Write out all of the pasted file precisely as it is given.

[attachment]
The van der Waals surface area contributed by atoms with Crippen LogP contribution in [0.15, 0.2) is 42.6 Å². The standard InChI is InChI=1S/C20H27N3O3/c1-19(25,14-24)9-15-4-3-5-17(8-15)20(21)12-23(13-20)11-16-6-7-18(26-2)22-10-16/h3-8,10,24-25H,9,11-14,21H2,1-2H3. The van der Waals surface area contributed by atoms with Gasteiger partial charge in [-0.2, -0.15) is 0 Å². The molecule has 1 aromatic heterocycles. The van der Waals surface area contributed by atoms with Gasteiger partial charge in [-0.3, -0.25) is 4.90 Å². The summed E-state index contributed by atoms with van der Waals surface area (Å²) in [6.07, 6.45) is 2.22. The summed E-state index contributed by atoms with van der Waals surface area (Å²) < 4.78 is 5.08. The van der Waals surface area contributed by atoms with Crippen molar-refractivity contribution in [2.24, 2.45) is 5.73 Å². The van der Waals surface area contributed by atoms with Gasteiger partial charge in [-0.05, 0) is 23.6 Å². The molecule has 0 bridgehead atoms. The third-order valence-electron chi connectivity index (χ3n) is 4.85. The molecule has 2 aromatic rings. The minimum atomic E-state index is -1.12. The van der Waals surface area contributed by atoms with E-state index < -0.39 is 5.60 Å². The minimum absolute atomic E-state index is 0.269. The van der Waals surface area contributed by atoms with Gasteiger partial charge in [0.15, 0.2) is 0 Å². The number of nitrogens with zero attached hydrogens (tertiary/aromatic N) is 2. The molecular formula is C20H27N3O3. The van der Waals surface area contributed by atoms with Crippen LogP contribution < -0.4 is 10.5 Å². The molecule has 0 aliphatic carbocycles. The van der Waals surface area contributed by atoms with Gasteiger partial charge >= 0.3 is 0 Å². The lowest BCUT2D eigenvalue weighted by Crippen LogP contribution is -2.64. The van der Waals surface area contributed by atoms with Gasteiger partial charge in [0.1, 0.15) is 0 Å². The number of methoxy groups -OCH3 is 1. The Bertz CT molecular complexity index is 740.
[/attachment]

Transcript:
The van der Waals surface area contributed by atoms with Crippen LogP contribution in [0.15, 0.2) is 42.6 Å². The standard InChI is InChI=1S/C20H27N3O3/c1-19(25,14-24)9-15-4-3-5-17(8-15)20(21)12-23(13-20)11-16-6-7-18(26-2)22-10-16/h3-8,10,24-25H,9,11-14,21H2,1-2H3. The van der Waals surface area contributed by atoms with Gasteiger partial charge in [-0.2, -0.15) is 0 Å². The molecule has 1 aromatic heterocycles. The van der Waals surface area contributed by atoms with Gasteiger partial charge in [-0.3, -0.25) is 4.90 Å². The summed E-state index contributed by atoms with van der Waals surface area (Å²) in [6.07, 6.45) is 2.22. The summed E-state index contributed by atoms with van der Waals surface area (Å²) < 4.78 is 5.08. The van der Waals surface area contributed by atoms with Crippen molar-refractivity contribution in [2.24, 2.45) is 5.73 Å². The van der Waals surface area contributed by atoms with Gasteiger partial charge in [-0.05, 0) is 23.6 Å². The molecule has 0 bridgehead atoms. The third-order valence-electron chi connectivity index (χ3n) is 4.85. The molecule has 2 aromatic rings. The minimum atomic E-state index is -1.12. The van der Waals surface area contributed by atoms with E-state index < -0.39 is 5.60 Å². The minimum absolute atomic E-state index is 0.269. The van der Waals surface area contributed by atoms with Gasteiger partial charge in [0.15, 0.2) is 0 Å². The number of nitrogens with zero attached hydrogens (tertiary/aromatic N) is 2. The molecular formula is C20H27N3O3. The van der Waals surface area contributed by atoms with Crippen LogP contribution < -0.4 is 10.5 Å². The molecule has 0 aliphatic carbocycles. The van der Waals surface area contributed by atoms with Gasteiger partial charge >= 0.3 is 0 Å². The lowest BCUT2D eigenvalue weighted by Crippen LogP contribution is -2.64. The van der Waals surface area contributed by atoms with Gasteiger partial charge in [0.1, 0.15) is 0 Å². The number of methoxy groups -OCH3 is 1. The Bertz CT molecular complexity index is 740.